“I tell people all the time that the greatest gift in life is the ability to give back. For all that this game has done for me, it’s the least that I can do to be able, through my friendships, to give something back.” Smith, who has attended every induction ceremony since his own in 2002, recalled his big moment on stage. “I think about how nervous I was,” Smith said.
“Gaylord Perry and I were teammates and Billy Williams and I were teammates on the Cubs for several years. I like to talk to Johnny Bench. "Mike Schmidt and I were signed by the same scout, Tony Lucadello,” Jenkins said. “I just think the nice thing about it is to come up and the camaraderie is still really good.”John Smoltz, the longtime Braves right-handed hurler with 213 wins and 154 saves, was elected to the Hal of Fame only two years ago.
Former big leaguer Bernie Carbo would seem to the casual observer as someone who succeeded his entire life. He was selected 16th overall in the first-ever MLB amateur draft in 1965, played a dozen years in the big leagues, appeared in two World Series, and hit one of the more memorable home runs in Fall Classic history. But the native of Detroit was dealing with a host of off-the-field personal issues that ultimately affected his playing career and nearly took his life.
Muck Rack makes it simple to find people, tweets, or articles that mention any name, keyword, company, hashtag etc. We've compiled this guide to help you make the most of your search.
Selecting a term
Start searching tweets, articles from media outlets, articles mentioned in tweets, journalists'
names, titles and bios with some suggested searches:
Companies or Topics (e.g. iPhone, Microsoft)
Phrases (e.g. "cloud computing") — use quotes to keep the terms together
Twitter handles (e.g. @username) — returns those who have mentioned or replied to
Names (e.g. "David Pogue")
Hashtags (e.g. #sxsw, #london2012)
Bio details (e.g. vegan, Olympics, father)
Muck Rack's Advanced Search allows for many boolean operators.
Find results that mention multiple specified terms, use AND or
+. For example, ensure each result contains both Elon Musk and Mark Zuckerberg by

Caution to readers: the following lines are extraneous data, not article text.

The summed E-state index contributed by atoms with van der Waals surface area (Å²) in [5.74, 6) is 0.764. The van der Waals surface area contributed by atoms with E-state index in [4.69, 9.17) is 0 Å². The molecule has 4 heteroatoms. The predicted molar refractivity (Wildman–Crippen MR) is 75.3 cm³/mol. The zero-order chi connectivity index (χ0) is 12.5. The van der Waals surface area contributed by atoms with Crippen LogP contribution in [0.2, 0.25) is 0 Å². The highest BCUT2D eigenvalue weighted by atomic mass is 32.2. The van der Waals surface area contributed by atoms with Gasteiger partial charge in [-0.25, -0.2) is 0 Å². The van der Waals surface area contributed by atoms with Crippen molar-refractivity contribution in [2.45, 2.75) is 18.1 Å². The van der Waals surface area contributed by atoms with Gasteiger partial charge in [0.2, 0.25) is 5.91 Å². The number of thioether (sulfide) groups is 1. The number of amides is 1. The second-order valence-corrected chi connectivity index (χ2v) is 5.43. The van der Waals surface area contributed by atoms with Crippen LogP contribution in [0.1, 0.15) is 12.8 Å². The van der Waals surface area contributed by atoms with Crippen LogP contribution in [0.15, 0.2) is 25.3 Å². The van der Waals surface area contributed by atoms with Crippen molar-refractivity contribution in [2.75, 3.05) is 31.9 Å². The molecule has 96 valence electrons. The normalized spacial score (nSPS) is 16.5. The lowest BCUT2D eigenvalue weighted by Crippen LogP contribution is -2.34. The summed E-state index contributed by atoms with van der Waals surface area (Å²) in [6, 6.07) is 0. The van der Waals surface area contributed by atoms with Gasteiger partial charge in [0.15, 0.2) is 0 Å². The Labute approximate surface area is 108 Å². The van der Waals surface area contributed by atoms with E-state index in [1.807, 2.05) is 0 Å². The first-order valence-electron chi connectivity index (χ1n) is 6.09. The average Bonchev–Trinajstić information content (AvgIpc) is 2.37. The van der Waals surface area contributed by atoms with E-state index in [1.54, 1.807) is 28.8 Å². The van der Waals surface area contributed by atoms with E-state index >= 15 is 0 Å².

searching Obama AND Romney or Obama + Romney.
Use the operators OR or , to broaden your search when you'd like either of
multiple terms to appear in results. (This is the default behavior of our search when no operators
are used.) For example, search for democrat OR republican to find results that refer to
Democrats and/or Republicans.
Use NOT or - to subtract results from your search. For
example, searching Disney will yield results about the Walt Disney Company as well as Walt Disney
World Resort. To exclude mentions of Disney World, search for Disney -World or Disney
When using one of these operators with a phrase, enclose it in quotation marks. For example, you can
find results about smartphones excluding Apple's iPhone 4S by searching smartphone -"iPhone
Exact case matching or punctuation
If you're searching for a brand name or keyword that relies on specific punctuation marks or capitalization, you can
find results that match your exact query by adding matchcase: before the keyword you're searching for, like matchcase:E*TRADE .
Use parentheses to separate multiple
boolean phrases. For example, to find journalists talking about having fun in Disney World or
Disneyland, search for ("disney world" OR disneyland) AND fun.
An asterisk can be used to search for any variation of a root word truncated by the asterisk. For example, searching for admin* will return results for administrator, administration, administer, administered, etc.
A near operator is an AND operator where you can control the distance between the words. You can vary the distance the near operation uses by adding a forward slash and number (between 0-99) such as strawberries NEAR/10 "whipped cream", which means the strawberries must exist within 10 words of "whipped cream".